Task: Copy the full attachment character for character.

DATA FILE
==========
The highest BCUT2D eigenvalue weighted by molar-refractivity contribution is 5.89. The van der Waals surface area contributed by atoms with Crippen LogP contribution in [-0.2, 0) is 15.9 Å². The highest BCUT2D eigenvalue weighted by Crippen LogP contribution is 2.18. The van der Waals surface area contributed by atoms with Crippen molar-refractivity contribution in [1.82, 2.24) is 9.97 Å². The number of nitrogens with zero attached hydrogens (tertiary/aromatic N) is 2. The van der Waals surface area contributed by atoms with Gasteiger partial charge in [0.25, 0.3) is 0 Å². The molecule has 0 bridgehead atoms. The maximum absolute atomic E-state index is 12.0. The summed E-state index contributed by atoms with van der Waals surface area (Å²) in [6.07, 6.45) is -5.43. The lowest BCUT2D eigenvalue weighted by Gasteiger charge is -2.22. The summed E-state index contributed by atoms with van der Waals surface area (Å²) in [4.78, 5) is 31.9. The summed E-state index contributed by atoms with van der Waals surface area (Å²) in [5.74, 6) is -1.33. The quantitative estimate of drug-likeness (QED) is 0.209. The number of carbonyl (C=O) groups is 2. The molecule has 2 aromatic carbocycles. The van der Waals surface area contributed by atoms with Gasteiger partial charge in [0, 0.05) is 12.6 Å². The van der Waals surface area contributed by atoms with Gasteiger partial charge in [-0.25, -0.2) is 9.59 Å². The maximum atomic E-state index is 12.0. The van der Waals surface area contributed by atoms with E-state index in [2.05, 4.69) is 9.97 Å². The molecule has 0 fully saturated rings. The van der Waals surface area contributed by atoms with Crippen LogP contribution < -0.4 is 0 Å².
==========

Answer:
The highest BCUT2D eigenvalue weighted by molar-refractivity contribution is 5.89. The van der Waals surface area contributed by atoms with Crippen LogP contribution in [-0.2, 0) is 15.9 Å². The highest BCUT2D eigenvalue weighted by Crippen LogP contribution is 2.18. The van der Waals surface area contributed by atoms with Crippen molar-refractivity contribution in [1.82, 2.24) is 9.97 Å². The number of nitrogens with zero attached hydrogens (tertiary/aromatic N) is 2. The van der Waals surface area contributed by atoms with Gasteiger partial charge in [0.25, 0.3) is 0 Å². The molecule has 0 bridgehead atoms. The maximum absolute atomic E-state index is 12.0. The summed E-state index contributed by atoms with van der Waals surface area (Å²) in [6.07, 6.45) is -5.43. The lowest BCUT2D eigenvalue weighted by Gasteiger charge is -2.22. The summed E-state index contributed by atoms with van der Waals surface area (Å²) in [4.78, 5) is 31.9. The summed E-state index contributed by atoms with van der Waals surface area (Å²) in [5.74, 6) is -1.33. The quantitative estimate of drug-likeness (QED) is 0.209. The number of carbonyl (C=O) groups is 2. The molecule has 2 aromatic carbocycles. The van der Waals surface area contributed by atoms with Gasteiger partial charge in [0, 0.05) is 12.6 Å². The van der Waals surface area contributed by atoms with Gasteiger partial charge in [-0.25, -0.2) is 9.59 Å². The maximum atomic E-state index is 12.0. The van der Waals surface area contributed by atoms with E-state index in [2.05, 4.69) is 9.97 Å². The molecule has 0 fully saturated rings. The van der Waals surface area contributed by atoms with Crippen LogP contribution < -0.4 is 0 Å².